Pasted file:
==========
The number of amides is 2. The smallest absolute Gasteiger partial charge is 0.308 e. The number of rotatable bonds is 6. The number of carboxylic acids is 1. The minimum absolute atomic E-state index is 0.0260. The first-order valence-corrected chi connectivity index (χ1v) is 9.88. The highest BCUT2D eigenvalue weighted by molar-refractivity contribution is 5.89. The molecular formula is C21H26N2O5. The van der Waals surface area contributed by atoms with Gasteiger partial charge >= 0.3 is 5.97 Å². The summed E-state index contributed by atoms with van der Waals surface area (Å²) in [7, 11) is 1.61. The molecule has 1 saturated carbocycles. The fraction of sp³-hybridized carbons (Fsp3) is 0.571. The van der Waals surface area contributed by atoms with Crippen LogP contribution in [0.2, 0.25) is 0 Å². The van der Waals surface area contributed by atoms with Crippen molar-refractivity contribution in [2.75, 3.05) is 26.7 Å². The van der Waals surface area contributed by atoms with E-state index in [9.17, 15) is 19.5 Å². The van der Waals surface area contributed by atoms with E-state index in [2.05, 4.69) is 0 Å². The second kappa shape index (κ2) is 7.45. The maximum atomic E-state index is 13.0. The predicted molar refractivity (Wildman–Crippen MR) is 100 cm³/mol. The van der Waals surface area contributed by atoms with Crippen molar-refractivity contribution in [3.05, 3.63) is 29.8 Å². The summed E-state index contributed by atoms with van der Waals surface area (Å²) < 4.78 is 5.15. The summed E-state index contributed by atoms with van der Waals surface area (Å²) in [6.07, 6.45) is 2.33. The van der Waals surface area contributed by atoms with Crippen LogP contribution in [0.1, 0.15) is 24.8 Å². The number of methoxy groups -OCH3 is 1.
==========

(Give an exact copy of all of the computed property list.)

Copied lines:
The number of amides is 2. The smallest absolute Gasteiger partial charge is 0.308 e. The number of rotatable bonds is 6. The number of carboxylic acids is 1. The minimum absolute atomic E-state index is 0.0260. The first-order valence-corrected chi connectivity index (χ1v) is 9.88. The highest BCUT2D eigenvalue weighted by molar-refractivity contribution is 5.89. The molecular formula is C21H26N2O5. The van der Waals surface area contributed by atoms with Gasteiger partial charge >= 0.3 is 5.97 Å². The summed E-state index contributed by atoms with van der Waals surface area (Å²) in [7, 11) is 1.61. The molecule has 1 saturated carbocycles. The fraction of sp³-hybridized carbons (Fsp3) is 0.571. The van der Waals surface area contributed by atoms with Crippen LogP contribution in [0.2, 0.25) is 0 Å². The van der Waals surface area contributed by atoms with Crippen molar-refractivity contribution in [2.75, 3.05) is 26.7 Å². The van der Waals surface area contributed by atoms with E-state index in [9.17, 15) is 19.5 Å². The van der Waals surface area contributed by atoms with E-state index in [2.05, 4.69) is 0 Å². The second kappa shape index (κ2) is 7.45. The maximum atomic E-state index is 13.0. The predicted molar refractivity (Wildman–Crippen MR) is 100 cm³/mol. The van der Waals surface area contributed by atoms with Crippen molar-refractivity contribution in [3.05, 3.63) is 29.8 Å². The summed E-state index contributed by atoms with van der Waals surface area (Å²) < 4.78 is 5.15. The summed E-state index contributed by atoms with van der Waals surface area (Å²) in [6.07, 6.45) is 2.33. The van der Waals surface area contributed by atoms with Crippen LogP contribution in [0.1, 0.15) is 24.8 Å². The number of methoxy groups -OCH3 is 1.